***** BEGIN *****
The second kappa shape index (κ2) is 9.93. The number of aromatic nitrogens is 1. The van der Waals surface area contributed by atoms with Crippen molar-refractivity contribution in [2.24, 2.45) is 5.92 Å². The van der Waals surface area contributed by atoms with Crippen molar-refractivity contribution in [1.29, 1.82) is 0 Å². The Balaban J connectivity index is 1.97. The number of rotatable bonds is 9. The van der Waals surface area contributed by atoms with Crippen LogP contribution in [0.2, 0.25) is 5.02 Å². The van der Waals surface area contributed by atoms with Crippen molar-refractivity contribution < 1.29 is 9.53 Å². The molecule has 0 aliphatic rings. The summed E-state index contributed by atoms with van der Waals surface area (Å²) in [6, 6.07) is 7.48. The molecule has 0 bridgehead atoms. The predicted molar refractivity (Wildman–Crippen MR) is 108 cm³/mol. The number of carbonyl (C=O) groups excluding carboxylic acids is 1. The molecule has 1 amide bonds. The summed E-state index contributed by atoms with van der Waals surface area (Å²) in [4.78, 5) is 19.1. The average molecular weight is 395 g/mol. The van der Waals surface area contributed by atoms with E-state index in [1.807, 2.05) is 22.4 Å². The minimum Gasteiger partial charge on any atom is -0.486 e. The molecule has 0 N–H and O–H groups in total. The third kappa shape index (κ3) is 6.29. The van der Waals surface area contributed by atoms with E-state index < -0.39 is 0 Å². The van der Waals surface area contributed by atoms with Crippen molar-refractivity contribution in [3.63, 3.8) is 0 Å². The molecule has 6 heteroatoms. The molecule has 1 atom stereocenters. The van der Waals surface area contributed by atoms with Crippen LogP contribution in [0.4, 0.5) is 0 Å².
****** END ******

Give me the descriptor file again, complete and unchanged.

The second kappa shape index (κ2) is 9.93. The number of aromatic nitrogens is 1. The van der Waals surface area contributed by atoms with Crippen molar-refractivity contribution in [2.24, 2.45) is 5.92 Å². The van der Waals surface area contributed by atoms with Crippen molar-refractivity contribution in [1.29, 1.82) is 0 Å². The Balaban J connectivity index is 1.97. The number of rotatable bonds is 9. The van der Waals surface area contributed by atoms with Crippen LogP contribution in [0.2, 0.25) is 5.02 Å². The van der Waals surface area contributed by atoms with Crippen molar-refractivity contribution < 1.29 is 9.53 Å². The molecule has 0 aliphatic rings. The summed E-state index contributed by atoms with van der Waals surface area (Å²) in [6, 6.07) is 7.48. The molecule has 0 bridgehead atoms. The predicted molar refractivity (Wildman–Crippen MR) is 108 cm³/mol. The number of carbonyl (C=O) groups excluding carboxylic acids is 1. The molecule has 1 amide bonds. The summed E-state index contributed by atoms with van der Waals surface area (Å²) in [4.78, 5) is 19.1. The average molecular weight is 395 g/mol. The van der Waals surface area contributed by atoms with E-state index in [1.807, 2.05) is 22.4 Å². The minimum Gasteiger partial charge on any atom is -0.486 e. The molecule has 0 N–H and O–H groups in total. The third kappa shape index (κ3) is 6.29. The van der Waals surface area contributed by atoms with E-state index < -0.39 is 0 Å². The van der Waals surface area contributed by atoms with Crippen molar-refractivity contribution in [3.63, 3.8) is 0 Å². The molecule has 6 heteroatoms. The molecule has 1 atom stereocenters. The van der Waals surface area contributed by atoms with Crippen LogP contribution in [0.4, 0.5) is 0 Å².